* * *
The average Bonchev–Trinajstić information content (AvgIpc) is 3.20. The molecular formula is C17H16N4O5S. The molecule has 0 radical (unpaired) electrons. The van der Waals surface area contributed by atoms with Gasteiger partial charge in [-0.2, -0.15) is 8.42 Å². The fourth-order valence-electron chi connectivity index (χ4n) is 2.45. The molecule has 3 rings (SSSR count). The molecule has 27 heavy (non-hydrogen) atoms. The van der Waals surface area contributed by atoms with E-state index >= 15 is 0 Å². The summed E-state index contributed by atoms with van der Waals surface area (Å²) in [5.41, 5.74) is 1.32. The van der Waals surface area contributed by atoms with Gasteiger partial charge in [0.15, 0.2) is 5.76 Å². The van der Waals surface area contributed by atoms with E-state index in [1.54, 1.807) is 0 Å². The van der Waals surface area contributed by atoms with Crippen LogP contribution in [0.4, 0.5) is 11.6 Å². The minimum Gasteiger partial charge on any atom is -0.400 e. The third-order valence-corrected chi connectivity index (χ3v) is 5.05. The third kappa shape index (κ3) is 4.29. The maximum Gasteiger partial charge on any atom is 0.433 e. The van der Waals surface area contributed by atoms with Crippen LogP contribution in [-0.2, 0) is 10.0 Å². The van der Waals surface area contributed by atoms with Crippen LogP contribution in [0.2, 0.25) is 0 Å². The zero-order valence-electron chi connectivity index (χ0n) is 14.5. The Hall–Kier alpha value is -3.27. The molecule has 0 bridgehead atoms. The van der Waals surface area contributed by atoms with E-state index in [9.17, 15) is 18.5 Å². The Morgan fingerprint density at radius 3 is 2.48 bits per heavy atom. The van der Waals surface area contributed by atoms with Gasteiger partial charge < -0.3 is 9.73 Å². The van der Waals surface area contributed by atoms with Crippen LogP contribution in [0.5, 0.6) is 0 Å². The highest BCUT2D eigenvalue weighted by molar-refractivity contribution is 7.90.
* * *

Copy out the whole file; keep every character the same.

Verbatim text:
The average Bonchev–Trinajstić information content (AvgIpc) is 3.20. The molecular formula is C17H16N4O5S. The molecule has 0 radical (unpaired) electrons. The van der Waals surface area contributed by atoms with Gasteiger partial charge in [-0.2, -0.15) is 8.42 Å². The fourth-order valence-electron chi connectivity index (χ4n) is 2.45. The molecule has 3 rings (SSSR count). The molecule has 27 heavy (non-hydrogen) atoms. The van der Waals surface area contributed by atoms with E-state index >= 15 is 0 Å². The summed E-state index contributed by atoms with van der Waals surface area (Å²) in [5.41, 5.74) is 1.32. The van der Waals surface area contributed by atoms with Gasteiger partial charge in [0.15, 0.2) is 5.76 Å². The van der Waals surface area contributed by atoms with E-state index in [1.54, 1.807) is 0 Å². The van der Waals surface area contributed by atoms with Crippen LogP contribution in [0.4, 0.5) is 11.6 Å². The minimum Gasteiger partial charge on any atom is -0.400 e. The third-order valence-corrected chi connectivity index (χ3v) is 5.05. The third kappa shape index (κ3) is 4.29. The maximum Gasteiger partial charge on any atom is 0.433 e. The van der Waals surface area contributed by atoms with Crippen LogP contribution in [-0.2, 0) is 10.0 Å². The van der Waals surface area contributed by atoms with Crippen LogP contribution in [0.2, 0.25) is 0 Å². The zero-order valence-electron chi connectivity index (χ0n) is 14.5. The Hall–Kier alpha value is -3.27. The molecule has 0 bridgehead atoms. The van der Waals surface area contributed by atoms with E-state index in [9.17, 15) is 18.5 Å². The Morgan fingerprint density at radius 3 is 2.48 bits per heavy atom. The van der Waals surface area contributed by atoms with Gasteiger partial charge < -0.3 is 9.73 Å². The van der Waals surface area contributed by atoms with Crippen LogP contribution in [0.5, 0.6) is 0 Å². The highest BCUT2D eigenvalue weighted by molar-refractivity contribution is 7.90.